Friday, May 30, 2008

I'll Be Back

I'm a cybernetic organism, living tissue, not really :-)
But even so, there's no need to worry, because I'll be back.

I've been extremely busy for the last few days with a number of things, most important and time consuming of which have been a paper about exchange rate movements with regard to the theories of uncovered interest parity in capital markets and purchasing power parity in goods markets. I've still got a lot left to do in the coming days, but I expect to be posting here again soon, probably -although that is not certain- as soon as tomorrow.

Tuesday, May 27, 2008

Trichet The Comedian

Bloomberg news has an article noting that the ECB has rather consistently overshot its inflation target, and that this leads some to argue that the target should be raised to 2.5% or that the ECB like the Fed should also consider employment as a target. As any regular reader knows, I think it is a bad idea to inflate as much as the ECB does and so it would be better if they restricted their money creation. However, if they are going to pursue their current more inflationary policies, they might as well be honest about it and formally raise the target to 2.5% or 3% or whatever.

ECB President Jean-Claude Trichet apparently opposes this however, as this would increase inflationary expectations. He further argues that

"investors have not lost faith in the ECB's ability to deliver price stability and that only temporary "shocks"' have caused its ceiling to be breached."

Temporary? If something goes on year after year it sure ain't temporary. And I'd like to see the investors who actually believe the ECB will deliver what they've almost never delivered so far during the latest 10 years. I don't know what these guys have been smoking, but it sure ain't tobacco, if you know what I mean.....

Still, his assertions of "temporary" factors that last a decade and investors who actually believe that did at least provide me with a good laugh.

Saturday, May 24, 2008

Austrian Business Cycle Theory Essay Now Available In English

Late March, I told you about how I had written an essay in Swedish in Swedish web magazine Captus arguing the case for the Austrian business cycle theory and why it is so important. However, while Sweden together with the United States is the biggest country of origin of readers of this blog, most readers are not Swedish. Even including the readers I have in Finland -where most people understand Swedish as it is a official language taught in school- and Swedes living in other countries and maybe even including my Danish and Norwegian readers (Danish and Norwegian are fairly similar to Swedish, so Scandinavians can generally understand most of what is written in the two other Scandinavian languages), that still meant that most of my readers were unable to read it.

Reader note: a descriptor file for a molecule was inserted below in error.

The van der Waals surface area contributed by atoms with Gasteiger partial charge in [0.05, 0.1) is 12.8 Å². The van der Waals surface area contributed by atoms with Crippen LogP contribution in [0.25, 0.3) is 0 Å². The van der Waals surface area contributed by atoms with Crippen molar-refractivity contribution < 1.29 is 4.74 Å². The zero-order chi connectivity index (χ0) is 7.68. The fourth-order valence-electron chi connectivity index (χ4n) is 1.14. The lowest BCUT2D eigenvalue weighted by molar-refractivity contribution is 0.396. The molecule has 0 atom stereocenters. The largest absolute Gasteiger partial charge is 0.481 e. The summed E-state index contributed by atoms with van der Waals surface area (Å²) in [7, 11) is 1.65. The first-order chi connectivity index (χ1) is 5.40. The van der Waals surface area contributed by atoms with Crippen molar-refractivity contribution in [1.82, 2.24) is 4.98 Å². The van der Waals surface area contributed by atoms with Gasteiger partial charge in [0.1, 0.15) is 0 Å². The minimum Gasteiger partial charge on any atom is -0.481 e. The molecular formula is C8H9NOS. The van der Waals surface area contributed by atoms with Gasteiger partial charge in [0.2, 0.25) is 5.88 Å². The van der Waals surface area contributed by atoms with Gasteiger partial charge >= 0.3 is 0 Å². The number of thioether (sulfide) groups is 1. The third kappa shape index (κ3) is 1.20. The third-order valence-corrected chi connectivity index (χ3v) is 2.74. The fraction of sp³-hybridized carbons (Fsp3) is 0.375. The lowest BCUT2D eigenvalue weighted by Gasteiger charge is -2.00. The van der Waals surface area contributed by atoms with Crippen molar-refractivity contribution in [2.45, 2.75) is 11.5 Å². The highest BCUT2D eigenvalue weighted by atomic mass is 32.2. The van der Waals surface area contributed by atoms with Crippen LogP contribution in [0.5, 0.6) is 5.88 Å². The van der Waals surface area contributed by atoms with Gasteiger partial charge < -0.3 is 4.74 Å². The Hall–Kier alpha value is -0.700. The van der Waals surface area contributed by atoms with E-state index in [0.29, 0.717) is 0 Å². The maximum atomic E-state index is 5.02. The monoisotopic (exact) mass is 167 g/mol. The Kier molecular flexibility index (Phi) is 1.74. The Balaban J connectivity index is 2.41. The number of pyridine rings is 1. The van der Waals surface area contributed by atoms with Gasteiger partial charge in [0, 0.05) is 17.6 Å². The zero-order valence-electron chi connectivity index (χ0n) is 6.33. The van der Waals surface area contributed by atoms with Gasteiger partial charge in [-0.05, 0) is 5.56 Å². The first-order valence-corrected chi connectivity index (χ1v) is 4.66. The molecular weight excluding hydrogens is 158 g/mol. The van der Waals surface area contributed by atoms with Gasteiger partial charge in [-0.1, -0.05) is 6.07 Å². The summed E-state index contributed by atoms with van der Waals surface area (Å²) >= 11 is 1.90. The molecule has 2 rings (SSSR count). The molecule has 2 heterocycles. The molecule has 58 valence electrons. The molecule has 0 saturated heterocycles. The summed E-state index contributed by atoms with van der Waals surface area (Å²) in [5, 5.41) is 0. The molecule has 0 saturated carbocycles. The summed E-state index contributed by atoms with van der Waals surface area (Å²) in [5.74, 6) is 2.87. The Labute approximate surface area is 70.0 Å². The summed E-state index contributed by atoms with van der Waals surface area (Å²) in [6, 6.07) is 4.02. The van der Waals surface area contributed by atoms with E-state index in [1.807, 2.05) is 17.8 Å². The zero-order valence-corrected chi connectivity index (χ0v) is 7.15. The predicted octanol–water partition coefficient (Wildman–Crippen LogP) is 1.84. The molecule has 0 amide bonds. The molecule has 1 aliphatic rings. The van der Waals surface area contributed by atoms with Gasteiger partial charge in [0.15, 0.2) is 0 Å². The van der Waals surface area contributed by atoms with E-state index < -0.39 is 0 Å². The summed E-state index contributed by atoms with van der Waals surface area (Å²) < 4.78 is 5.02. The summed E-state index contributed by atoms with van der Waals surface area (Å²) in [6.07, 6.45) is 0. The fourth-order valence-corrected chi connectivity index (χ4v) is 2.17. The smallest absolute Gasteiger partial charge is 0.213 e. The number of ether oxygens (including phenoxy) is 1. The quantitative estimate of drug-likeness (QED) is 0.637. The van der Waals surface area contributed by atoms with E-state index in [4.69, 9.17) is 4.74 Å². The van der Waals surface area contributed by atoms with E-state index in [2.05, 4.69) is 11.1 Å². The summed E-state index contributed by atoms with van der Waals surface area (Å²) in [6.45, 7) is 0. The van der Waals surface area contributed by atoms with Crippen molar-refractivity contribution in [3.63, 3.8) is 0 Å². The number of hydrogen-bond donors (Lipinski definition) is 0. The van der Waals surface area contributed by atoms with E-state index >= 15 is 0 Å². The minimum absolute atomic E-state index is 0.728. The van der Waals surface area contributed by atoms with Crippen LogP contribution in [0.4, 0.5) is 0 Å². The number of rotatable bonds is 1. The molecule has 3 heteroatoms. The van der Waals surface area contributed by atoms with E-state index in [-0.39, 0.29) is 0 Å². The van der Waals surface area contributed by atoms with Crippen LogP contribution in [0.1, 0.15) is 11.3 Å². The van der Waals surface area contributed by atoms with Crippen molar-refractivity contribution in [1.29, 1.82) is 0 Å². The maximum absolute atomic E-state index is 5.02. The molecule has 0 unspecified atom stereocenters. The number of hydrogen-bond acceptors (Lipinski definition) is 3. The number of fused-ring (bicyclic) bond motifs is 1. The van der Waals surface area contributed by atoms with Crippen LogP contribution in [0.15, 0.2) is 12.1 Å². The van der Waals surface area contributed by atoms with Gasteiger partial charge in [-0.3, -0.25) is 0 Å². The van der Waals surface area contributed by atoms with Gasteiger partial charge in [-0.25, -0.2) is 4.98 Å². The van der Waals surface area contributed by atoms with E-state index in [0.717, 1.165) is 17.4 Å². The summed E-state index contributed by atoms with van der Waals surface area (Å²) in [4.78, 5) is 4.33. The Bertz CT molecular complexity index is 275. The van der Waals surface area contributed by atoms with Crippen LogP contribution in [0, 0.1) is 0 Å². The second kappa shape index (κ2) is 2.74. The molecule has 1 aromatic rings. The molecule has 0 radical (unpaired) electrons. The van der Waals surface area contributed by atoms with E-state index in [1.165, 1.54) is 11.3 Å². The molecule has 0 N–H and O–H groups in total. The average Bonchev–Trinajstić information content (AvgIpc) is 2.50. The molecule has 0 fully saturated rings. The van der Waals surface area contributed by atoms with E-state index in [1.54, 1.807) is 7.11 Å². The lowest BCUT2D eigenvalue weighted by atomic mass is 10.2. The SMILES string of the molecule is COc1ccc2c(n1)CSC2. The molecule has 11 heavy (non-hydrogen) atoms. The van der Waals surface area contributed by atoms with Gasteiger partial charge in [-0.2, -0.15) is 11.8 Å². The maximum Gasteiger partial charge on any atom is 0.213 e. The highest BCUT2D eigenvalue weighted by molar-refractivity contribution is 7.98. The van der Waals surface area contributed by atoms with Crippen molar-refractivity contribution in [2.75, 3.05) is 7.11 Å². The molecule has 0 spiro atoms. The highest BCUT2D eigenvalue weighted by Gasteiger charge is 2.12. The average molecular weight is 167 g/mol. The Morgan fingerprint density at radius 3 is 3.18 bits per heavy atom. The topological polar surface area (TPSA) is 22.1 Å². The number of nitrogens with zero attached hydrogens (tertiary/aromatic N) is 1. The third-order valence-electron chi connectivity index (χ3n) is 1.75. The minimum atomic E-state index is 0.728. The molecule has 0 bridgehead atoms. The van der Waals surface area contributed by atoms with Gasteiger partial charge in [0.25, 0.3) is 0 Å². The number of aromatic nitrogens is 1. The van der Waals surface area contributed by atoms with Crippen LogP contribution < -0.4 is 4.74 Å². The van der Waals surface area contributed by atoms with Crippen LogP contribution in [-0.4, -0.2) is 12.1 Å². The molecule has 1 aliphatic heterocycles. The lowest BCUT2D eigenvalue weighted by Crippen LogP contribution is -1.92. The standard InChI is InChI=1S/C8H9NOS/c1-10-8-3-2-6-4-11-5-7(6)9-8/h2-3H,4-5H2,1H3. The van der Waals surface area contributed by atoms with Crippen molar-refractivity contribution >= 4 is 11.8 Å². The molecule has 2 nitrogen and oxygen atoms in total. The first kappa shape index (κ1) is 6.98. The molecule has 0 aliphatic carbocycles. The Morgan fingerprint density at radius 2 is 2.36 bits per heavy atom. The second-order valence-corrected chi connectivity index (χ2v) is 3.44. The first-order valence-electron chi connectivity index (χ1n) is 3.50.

Now I see Google Translation Service is finally available for Swedish, meaning that my non-Swedish readers can use the service to translate the text. Here is a direct link to a English version of the text. The service seems imperfect as some words aren't translated (for example räntepapper, which means interest bearing securities, vänsterdebattörer which means leftist pundits and aningslöst which means cluelessly) but hopefully it will be understandable anyway.

Weekend Humor-The Million Dollar Man

Last year, I told you about how I had started to look through my old VHS tapes and look through its contents. As I've been distracted by other things, this process have't progressed as fast as it should have been, and I'm still not done. However, recently, I found something really amusing: old "pro-wrestling" clips all the way back from 1990-91. American "pro-wrestling"
is a lot more show business than real athletic performance, but I actually like that. Real serious wrestling is quite boring and that is why it is a lot less popular.